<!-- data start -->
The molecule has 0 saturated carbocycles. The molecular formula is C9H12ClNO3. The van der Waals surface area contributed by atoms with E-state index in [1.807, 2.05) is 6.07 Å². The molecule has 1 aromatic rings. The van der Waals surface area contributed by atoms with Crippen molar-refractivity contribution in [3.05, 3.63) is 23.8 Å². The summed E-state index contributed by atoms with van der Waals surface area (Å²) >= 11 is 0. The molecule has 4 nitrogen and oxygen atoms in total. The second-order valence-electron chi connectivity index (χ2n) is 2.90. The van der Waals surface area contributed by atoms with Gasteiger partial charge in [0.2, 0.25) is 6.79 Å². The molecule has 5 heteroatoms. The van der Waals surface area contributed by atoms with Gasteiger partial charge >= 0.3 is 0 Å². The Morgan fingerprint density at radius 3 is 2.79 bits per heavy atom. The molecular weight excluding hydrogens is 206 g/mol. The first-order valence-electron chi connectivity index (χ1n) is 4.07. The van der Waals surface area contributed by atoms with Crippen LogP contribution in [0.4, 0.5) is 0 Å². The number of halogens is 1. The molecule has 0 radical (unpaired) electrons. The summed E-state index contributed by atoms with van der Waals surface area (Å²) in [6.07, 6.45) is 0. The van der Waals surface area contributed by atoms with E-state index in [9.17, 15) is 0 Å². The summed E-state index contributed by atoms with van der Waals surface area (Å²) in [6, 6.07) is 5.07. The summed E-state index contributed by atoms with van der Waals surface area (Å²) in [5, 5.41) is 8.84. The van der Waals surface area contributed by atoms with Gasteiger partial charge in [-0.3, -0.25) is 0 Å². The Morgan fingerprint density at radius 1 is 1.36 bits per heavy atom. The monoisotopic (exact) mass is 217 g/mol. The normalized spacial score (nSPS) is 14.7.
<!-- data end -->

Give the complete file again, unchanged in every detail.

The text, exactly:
The molecule has 0 saturated carbocycles. The molecular formula is C9H12ClNO3. The van der Waals surface area contributed by atoms with E-state index in [1.807, 2.05) is 6.07 Å². The molecule has 1 aromatic rings. The van der Waals surface area contributed by atoms with Crippen molar-refractivity contribution in [3.05, 3.63) is 23.8 Å². The summed E-state index contributed by atoms with van der Waals surface area (Å²) >= 11 is 0. The molecule has 4 nitrogen and oxygen atoms in total. The second-order valence-electron chi connectivity index (χ2n) is 2.90. The van der Waals surface area contributed by atoms with Gasteiger partial charge in [0.2, 0.25) is 6.79 Å². The molecule has 5 heteroatoms. The van der Waals surface area contributed by atoms with Gasteiger partial charge >= 0.3 is 0 Å². The Morgan fingerprint density at radius 3 is 2.79 bits per heavy atom. The molecular weight excluding hydrogens is 206 g/mol. The first-order valence-electron chi connectivity index (χ1n) is 4.07. The van der Waals surface area contributed by atoms with Crippen LogP contribution in [0.4, 0.5) is 0 Å². The number of halogens is 1. The molecule has 0 radical (unpaired) electrons. The summed E-state index contributed by atoms with van der Waals surface area (Å²) in [6.07, 6.45) is 0. The van der Waals surface area contributed by atoms with E-state index in [9.17, 15) is 0 Å². The summed E-state index contributed by atoms with van der Waals surface area (Å²) in [6, 6.07) is 5.07. The summed E-state index contributed by atoms with van der Waals surface area (Å²) in [5, 5.41) is 8.84. The van der Waals surface area contributed by atoms with Gasteiger partial charge in [-0.3, -0.25) is 0 Å². The Morgan fingerprint density at radius 1 is 1.36 bits per heavy atom. The monoisotopic (exact) mass is 217 g/mol. The normalized spacial score (nSPS) is 14.7.